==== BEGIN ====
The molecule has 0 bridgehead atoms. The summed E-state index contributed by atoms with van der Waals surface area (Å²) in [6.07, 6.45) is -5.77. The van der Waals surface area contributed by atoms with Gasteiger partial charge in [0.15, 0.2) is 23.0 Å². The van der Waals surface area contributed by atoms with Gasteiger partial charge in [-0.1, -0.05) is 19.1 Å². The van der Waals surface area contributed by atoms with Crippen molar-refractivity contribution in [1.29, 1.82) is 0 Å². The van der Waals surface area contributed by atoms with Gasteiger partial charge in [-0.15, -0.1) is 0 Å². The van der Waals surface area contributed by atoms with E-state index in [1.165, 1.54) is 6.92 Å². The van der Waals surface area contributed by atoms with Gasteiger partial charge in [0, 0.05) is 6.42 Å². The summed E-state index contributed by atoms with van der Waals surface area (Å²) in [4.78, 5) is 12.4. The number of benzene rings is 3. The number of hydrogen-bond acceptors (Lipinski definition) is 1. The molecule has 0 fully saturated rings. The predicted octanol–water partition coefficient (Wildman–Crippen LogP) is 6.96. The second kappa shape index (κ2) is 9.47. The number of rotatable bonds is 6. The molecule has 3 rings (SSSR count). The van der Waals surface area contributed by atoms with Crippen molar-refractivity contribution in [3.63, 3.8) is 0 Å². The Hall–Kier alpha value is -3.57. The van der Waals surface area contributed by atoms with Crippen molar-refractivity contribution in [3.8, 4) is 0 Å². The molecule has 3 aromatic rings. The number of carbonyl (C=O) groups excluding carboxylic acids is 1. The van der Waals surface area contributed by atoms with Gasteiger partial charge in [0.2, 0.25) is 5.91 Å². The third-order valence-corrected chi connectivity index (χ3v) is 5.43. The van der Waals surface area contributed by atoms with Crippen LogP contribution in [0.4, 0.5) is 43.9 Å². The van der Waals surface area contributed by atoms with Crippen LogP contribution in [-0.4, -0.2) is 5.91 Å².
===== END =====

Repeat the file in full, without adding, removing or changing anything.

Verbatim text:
The molecule has 0 bridgehead atoms. The summed E-state index contributed by atoms with van der Waals surface area (Å²) in [6.07, 6.45) is -5.77. The van der Waals surface area contributed by atoms with Gasteiger partial charge in [0.15, 0.2) is 23.0 Å². The van der Waals surface area contributed by atoms with Gasteiger partial charge in [-0.1, -0.05) is 19.1 Å². The van der Waals surface area contributed by atoms with Crippen molar-refractivity contribution in [1.29, 1.82) is 0 Å². The van der Waals surface area contributed by atoms with Gasteiger partial charge in [-0.15, -0.1) is 0 Å². The van der Waals surface area contributed by atoms with E-state index in [1.165, 1.54) is 6.92 Å². The van der Waals surface area contributed by atoms with Gasteiger partial charge in [0, 0.05) is 6.42 Å². The summed E-state index contributed by atoms with van der Waals surface area (Å²) in [4.78, 5) is 12.4. The number of benzene rings is 3. The number of hydrogen-bond acceptors (Lipinski definition) is 1. The molecule has 0 fully saturated rings. The predicted octanol–water partition coefficient (Wildman–Crippen LogP) is 6.96. The second kappa shape index (κ2) is 9.47. The number of rotatable bonds is 6. The molecule has 3 rings (SSSR count). The van der Waals surface area contributed by atoms with Crippen molar-refractivity contribution in [3.63, 3.8) is 0 Å². The Hall–Kier alpha value is -3.57. The van der Waals surface area contributed by atoms with Crippen molar-refractivity contribution in [3.8, 4) is 0 Å². The molecule has 3 aromatic rings. The number of carbonyl (C=O) groups excluding carboxylic acids is 1. The van der Waals surface area contributed by atoms with Gasteiger partial charge in [0.2, 0.25) is 5.91 Å². The third-order valence-corrected chi connectivity index (χ3v) is 5.43. The van der Waals surface area contributed by atoms with Crippen LogP contribution in [0.4, 0.5) is 43.9 Å². The van der Waals surface area contributed by atoms with Crippen LogP contribution in [-0.4, -0.2) is 5.91 Å².